In a microprocessor b system, when keyboard and 7-segment LED display is interfaced using ports or latches then the processor has to carry the following task.
Key code generation
Sending display code to LED
Interfacing 8279 with 8085 processor:
A typical Hexa keyboard and 7-segment LED display interfacing circuit using 8279 is shown.
The circuit can be used in 8085 microprocessor system and consist of 16 numbers of hexa-keys and 6 numbers of 7-segment LEDs.
The 7-segment LEDs can be used to display six digit alphanumeric character.
The 8279 can be either memory mapped or I/O mapped in the system. In the circuit shown is the 8279 is I/O mapped.
The address line A0 of the system is used as A0 of 8279.
The clock signal for 8279 is obtained by dividing the output clock signal of 8085 by a clock divider circuit.
The chip select signal is obtained from the I/O address decoder of the 8085 system. The chip select signals for I/O mapped devices are generated by using a 3-to-8 decoder.
The address lines A4, A5 and A6 are used as input to decoder.
The address line A7 and the control signal IO/M (low) are used as enable for decoder.
The chip select signal IOCS-3 is used to select 8279.
The I/O address of the internal devices of 8279 are shown in table.
The circuit has 6 numbers of 7-segment LEDs and so the 8279 has to be programmed in encoded scan. (Because in decoded scan, only 4 numbers of 7-segment LEDs can be interfaced)
In encoded scan the output of scan lines will be binary count. Therefore an external, 3-to-8 decoder is used to decode the scan lines SL0, SL1 and SL2 of 8279 to produce eight scan lines S0 to S7.
The decoded scan lines S0 and S1 are common for keyboard and display.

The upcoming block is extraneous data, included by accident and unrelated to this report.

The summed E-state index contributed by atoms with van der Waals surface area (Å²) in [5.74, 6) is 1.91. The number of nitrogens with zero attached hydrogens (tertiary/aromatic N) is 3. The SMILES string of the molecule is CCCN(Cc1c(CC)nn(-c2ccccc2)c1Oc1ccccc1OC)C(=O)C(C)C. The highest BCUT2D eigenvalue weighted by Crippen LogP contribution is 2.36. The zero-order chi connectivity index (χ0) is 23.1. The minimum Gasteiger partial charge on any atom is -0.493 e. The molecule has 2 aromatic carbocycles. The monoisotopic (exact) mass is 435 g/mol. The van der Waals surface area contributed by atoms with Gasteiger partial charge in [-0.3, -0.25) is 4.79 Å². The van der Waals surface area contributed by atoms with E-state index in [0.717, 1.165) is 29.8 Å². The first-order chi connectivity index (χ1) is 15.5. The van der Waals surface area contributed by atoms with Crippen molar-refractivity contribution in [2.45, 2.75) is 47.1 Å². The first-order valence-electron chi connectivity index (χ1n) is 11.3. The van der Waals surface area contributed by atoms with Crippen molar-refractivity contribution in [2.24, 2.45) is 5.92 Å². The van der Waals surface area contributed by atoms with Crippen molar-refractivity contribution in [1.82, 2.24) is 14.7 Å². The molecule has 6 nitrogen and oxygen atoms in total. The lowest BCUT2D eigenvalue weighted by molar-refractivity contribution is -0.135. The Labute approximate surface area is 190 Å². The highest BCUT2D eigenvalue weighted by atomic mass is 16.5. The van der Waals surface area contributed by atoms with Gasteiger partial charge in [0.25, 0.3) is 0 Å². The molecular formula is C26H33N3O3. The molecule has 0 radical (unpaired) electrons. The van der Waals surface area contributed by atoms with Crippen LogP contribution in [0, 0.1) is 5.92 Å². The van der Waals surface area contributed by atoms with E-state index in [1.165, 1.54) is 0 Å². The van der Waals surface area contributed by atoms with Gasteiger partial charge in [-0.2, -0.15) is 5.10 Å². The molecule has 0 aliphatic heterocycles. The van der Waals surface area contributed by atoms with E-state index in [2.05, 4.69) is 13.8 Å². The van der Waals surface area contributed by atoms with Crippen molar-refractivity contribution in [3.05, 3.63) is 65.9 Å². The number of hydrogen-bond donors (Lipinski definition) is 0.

The decoded scan lines S2 to S5 are used only for display and the decoded scan lines S6 and S7 are not used in the system.
Anode and Cathode drivers are provided to take care of the current requirement of LEDs.
The pnp transistors, BC 158 are used as driver transistors.
The anode drivers are called segment drivers and cathode drivers are called digit drivers.
The 8279 output the display code for one digit through its output lines (OUT A0 to OUT A3 and OUT B0 to OUT B3) and send a scan code through, SL0- SL3.
The display code is inverted by segment drivers and sent to segment bus.
The scan code is decoded by the decoder and turns ON the corresponding digit driver. Now one digit of the display character is displayed. After a small interval (10 milli-second, typical), the display is turned OFF (i.e., display is blanked) and the above process is repeated for next digit. Thus multiplexed display is performed by 8279.
The keyboard matrix is- formed using the return lines, RL0 to RL3 of 8279 as columns and decoded scan lines S0 and S1 as rows.
A hexa key is placed at the crossing point of each row and column. A key press will short the row and column. Normally the column and row line will be high.
During scanning the 8279 will output binary count on SL0 to SL3, which is decoded by decoder to make a row as zero. When a row is zero the 8279 reads the columns. If there is a key press then the corresponding column will be zero.
If 8279 detects a key press then it wait for debounce time and again read the columns to generate key code.
In encoded scan keyboard mode, the 8279 stores an 8-bit code for each valid key press. The keycode consist of the binary value of the column and row in which the key is found and the status of shift and control key.
After a scan time, the next row is made zero and the above process is repeated and so on. Thus 8279 continuously scan the keyboard.